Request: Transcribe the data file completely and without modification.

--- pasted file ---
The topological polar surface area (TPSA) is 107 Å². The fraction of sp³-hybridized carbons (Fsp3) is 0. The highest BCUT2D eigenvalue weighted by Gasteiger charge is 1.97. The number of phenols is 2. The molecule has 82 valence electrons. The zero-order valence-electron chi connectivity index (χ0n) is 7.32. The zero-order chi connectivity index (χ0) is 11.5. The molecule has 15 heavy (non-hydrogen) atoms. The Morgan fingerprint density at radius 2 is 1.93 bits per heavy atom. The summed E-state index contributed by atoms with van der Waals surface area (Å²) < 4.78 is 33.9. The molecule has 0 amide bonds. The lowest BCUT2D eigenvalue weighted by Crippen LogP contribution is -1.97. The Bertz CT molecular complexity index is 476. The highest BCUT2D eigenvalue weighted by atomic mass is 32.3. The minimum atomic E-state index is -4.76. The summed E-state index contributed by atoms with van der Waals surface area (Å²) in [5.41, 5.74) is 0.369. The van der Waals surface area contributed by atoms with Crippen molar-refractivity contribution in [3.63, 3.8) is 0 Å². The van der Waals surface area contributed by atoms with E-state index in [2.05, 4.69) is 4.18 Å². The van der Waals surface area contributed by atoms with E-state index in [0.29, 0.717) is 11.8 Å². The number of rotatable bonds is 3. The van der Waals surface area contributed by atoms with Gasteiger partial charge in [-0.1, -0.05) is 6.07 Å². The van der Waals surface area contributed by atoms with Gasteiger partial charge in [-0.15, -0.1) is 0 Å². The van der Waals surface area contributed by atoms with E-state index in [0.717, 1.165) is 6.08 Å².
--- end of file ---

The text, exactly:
The topological polar surface area (TPSA) is 107 Å². The fraction of sp³-hybridized carbons (Fsp3) is 0. The highest BCUT2D eigenvalue weighted by Gasteiger charge is 1.97. The number of phenols is 2. The molecule has 82 valence electrons. The zero-order valence-electron chi connectivity index (χ0n) is 7.32. The zero-order chi connectivity index (χ0) is 11.5. The molecule has 15 heavy (non-hydrogen) atoms. The Morgan fingerprint density at radius 2 is 1.93 bits per heavy atom. The summed E-state index contributed by atoms with van der Waals surface area (Å²) < 4.78 is 33.9. The molecule has 0 amide bonds. The lowest BCUT2D eigenvalue weighted by Crippen LogP contribution is -1.97. The Bertz CT molecular complexity index is 476. The highest BCUT2D eigenvalue weighted by atomic mass is 32.3. The minimum atomic E-state index is -4.76. The summed E-state index contributed by atoms with van der Waals surface area (Å²) in [5.41, 5.74) is 0.369. The van der Waals surface area contributed by atoms with Crippen molar-refractivity contribution in [3.63, 3.8) is 0 Å². The van der Waals surface area contributed by atoms with E-state index in [2.05, 4.69) is 4.18 Å². The van der Waals surface area contributed by atoms with E-state index in [0.29, 0.717) is 11.8 Å². The number of rotatable bonds is 3. The van der Waals surface area contributed by atoms with Gasteiger partial charge in [-0.1, -0.05) is 6.07 Å². The van der Waals surface area contributed by atoms with Gasteiger partial charge in [-0.15, -0.1) is 0 Å². The van der Waals surface area contributed by atoms with E-state index in [0.717, 1.165) is 6.08 Å².